On the other hand, a steady economic growth pattern has been recorded within the past three decades in the United Kingdom. In 2019, the government reported a total GDP of 2.855 trillion US dollars (Fröhlich, 2019). The percentage of individuals below the poverty line is around 6.5 percent. These statistics reveal that the UK has better economic structures hat continue to promote growth while providing the necessary opportunities to the greatest number of citizens.

The first reason why there are noticeable disparities between these two nations is the factors of production and how the governments expand them. Some of them include natural resources, human resources, population, technology and legal systems. Using the case of the UK, it is evident that the government has balanced the level of demand and supply for some of the available resources, such as wood and metal, to reduce chances of depletion (Van Reenen, 2016). The government has gone further to ensure that people invest in the relevant fields and utilise land properly. In Ghana, natural resources are usually exported at a low price, thereby making it impossible for the government and investors to increase their revenues (Darko, 2015). Land, water and agricultural products are not used in a sustainable manner in this African country.

The issue of population is critical since it translates to labor and eventually dictating the level of productivity. When the number of people in a given country increases, the level of workforce will expand accordingly. In the United Kingdom, most of the citizens receive adequate resources to become more productive and capable of handling wide range of tasks. In Ghana, only a small percentage of the population receive basic training or education to prepare them for new roles and activities. With the rate of population growth standing at 2.2 percent and contrasted with the UK’s rate of 0.6 percent, the levels of poverty and unemployment have increased significantly (Fröhlich, 2019). This analysis reveals that the issues of population growth and empowerment have remained divergent in these two countries.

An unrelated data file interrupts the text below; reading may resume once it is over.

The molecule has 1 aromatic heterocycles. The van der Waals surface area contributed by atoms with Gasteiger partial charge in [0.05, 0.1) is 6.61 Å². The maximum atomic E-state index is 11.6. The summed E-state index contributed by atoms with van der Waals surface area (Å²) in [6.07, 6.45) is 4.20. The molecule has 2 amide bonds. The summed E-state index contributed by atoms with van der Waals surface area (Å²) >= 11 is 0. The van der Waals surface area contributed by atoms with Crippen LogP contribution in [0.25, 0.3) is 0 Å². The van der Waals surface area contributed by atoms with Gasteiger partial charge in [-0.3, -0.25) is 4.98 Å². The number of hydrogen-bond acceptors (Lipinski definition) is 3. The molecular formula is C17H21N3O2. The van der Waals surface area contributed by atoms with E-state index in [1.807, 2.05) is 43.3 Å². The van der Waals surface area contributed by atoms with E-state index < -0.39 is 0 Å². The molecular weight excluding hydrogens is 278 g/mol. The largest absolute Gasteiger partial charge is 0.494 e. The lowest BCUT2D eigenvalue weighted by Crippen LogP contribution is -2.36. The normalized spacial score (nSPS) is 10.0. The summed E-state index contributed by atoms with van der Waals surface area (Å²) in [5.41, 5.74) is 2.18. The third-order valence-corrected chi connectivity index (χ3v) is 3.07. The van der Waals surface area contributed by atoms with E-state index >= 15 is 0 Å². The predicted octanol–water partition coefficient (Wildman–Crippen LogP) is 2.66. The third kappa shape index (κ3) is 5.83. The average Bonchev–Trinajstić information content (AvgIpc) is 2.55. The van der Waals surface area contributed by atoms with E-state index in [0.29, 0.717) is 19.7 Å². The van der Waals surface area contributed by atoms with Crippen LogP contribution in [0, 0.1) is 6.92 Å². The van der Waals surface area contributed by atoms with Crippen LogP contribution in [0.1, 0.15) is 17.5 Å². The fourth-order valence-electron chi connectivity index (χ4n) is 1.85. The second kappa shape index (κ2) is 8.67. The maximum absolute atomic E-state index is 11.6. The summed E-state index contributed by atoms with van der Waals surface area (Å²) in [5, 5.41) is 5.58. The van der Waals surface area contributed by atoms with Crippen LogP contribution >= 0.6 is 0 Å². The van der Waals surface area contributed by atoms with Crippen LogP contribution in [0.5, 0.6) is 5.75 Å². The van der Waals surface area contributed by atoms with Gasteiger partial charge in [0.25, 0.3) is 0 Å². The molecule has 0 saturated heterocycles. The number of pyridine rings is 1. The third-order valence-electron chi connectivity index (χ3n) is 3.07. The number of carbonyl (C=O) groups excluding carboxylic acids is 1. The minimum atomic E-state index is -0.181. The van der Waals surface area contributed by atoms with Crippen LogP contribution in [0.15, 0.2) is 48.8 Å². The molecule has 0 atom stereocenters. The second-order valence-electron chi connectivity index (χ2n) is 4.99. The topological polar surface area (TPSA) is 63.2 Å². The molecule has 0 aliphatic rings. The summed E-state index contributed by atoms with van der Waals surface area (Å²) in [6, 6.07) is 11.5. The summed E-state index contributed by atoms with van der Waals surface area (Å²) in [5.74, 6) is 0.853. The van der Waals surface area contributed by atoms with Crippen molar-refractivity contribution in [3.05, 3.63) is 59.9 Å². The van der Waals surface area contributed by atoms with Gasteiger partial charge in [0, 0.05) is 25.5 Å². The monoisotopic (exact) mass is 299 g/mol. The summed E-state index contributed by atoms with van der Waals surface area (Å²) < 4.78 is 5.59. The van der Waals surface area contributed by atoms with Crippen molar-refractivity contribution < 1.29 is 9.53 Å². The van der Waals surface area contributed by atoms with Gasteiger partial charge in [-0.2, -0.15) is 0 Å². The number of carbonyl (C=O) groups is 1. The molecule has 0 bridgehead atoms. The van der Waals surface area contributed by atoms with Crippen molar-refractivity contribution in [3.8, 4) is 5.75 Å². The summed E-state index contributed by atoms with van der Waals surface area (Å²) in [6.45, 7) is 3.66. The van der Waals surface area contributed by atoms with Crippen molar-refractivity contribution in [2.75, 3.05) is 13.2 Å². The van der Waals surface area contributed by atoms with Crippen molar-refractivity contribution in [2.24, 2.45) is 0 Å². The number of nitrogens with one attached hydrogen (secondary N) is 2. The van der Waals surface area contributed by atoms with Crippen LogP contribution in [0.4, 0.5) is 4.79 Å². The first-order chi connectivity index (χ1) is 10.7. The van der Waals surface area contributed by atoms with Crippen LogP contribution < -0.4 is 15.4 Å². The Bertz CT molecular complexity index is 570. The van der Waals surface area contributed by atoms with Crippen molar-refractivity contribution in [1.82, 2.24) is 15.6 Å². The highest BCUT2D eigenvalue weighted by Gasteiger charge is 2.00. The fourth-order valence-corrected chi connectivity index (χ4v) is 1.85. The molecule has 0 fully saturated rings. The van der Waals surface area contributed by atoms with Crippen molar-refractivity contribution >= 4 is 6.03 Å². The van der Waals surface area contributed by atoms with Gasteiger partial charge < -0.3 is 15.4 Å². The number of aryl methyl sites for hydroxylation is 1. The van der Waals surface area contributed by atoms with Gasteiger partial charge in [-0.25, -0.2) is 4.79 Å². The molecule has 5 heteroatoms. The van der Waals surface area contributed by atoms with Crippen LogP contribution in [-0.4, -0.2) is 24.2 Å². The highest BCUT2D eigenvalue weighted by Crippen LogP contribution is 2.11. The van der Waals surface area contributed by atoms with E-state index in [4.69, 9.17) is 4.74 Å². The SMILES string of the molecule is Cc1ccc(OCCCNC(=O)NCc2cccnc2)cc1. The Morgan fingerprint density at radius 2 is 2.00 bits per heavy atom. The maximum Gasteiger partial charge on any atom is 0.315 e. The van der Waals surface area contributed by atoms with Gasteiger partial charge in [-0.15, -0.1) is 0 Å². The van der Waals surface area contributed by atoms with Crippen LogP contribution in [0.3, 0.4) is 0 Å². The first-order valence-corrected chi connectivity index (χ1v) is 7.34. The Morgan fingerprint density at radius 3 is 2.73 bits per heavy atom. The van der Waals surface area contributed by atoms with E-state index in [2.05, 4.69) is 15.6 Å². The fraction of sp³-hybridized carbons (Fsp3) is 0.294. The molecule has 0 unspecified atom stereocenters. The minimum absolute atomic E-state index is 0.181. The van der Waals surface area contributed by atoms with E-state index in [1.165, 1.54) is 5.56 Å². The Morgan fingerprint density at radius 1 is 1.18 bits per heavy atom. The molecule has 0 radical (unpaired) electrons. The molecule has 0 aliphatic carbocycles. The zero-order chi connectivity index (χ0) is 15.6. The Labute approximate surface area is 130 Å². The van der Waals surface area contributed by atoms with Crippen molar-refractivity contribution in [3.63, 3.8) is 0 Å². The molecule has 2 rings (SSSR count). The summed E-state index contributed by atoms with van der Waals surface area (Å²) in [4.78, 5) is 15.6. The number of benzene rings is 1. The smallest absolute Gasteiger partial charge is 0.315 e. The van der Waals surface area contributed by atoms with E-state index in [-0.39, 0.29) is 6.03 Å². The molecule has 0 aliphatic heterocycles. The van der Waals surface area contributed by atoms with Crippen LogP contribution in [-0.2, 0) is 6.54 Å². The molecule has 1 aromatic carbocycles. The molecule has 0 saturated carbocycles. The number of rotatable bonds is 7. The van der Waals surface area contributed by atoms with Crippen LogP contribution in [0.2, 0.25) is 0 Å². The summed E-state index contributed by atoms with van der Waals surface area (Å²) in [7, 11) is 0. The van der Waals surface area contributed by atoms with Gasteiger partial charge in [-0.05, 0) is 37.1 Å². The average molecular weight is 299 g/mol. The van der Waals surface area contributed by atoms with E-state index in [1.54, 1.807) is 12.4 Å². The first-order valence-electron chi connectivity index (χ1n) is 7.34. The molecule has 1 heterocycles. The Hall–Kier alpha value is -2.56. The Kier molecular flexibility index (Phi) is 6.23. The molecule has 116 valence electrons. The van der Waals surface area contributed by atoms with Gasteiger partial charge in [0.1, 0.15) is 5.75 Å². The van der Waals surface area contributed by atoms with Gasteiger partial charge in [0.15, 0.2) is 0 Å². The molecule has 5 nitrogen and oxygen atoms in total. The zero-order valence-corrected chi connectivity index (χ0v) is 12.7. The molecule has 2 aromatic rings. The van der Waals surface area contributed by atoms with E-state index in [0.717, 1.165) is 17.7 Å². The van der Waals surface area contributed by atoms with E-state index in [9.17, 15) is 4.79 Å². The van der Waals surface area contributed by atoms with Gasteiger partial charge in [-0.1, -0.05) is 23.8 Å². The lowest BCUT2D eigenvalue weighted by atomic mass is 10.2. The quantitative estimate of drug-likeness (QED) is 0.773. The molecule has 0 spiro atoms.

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Human capital is another factor whose quantity and growth can dictate the rate at which the economy of a given country grows. In Ghana, growth or quantity in human capital has received minimum attention (Darko, 2015). The country has failed to invest in science and technological fields. Consequently, majority of the citizens have to operate in the white-collar sectors while those in the UK are able to earn a living from the white-collar sector.

Technology has become a new attribute of economic growth that many countries are taking seriously than ever before. When those in leadership positions consider additional resources and trainings, more people will be ready to acquire the right competencies and maximise the level of productivity. This outcome is noticeable in the UK even when the available labor remains constant (Shimeles and Nabassaga, 2017). In Ghana, the rate of expansion in the field of technology remains minimal, thereby resulting in a slow rate of economic growth (Darko, 2015). In the UK, technological implementations have made factories sustainable and more productive through the use of emerging technologies. Many companies are capable of producing more goods while reducing the costs of production. The failure of Ghana’s government to expand the use and availability of this factor has resulted in a slow economic growth.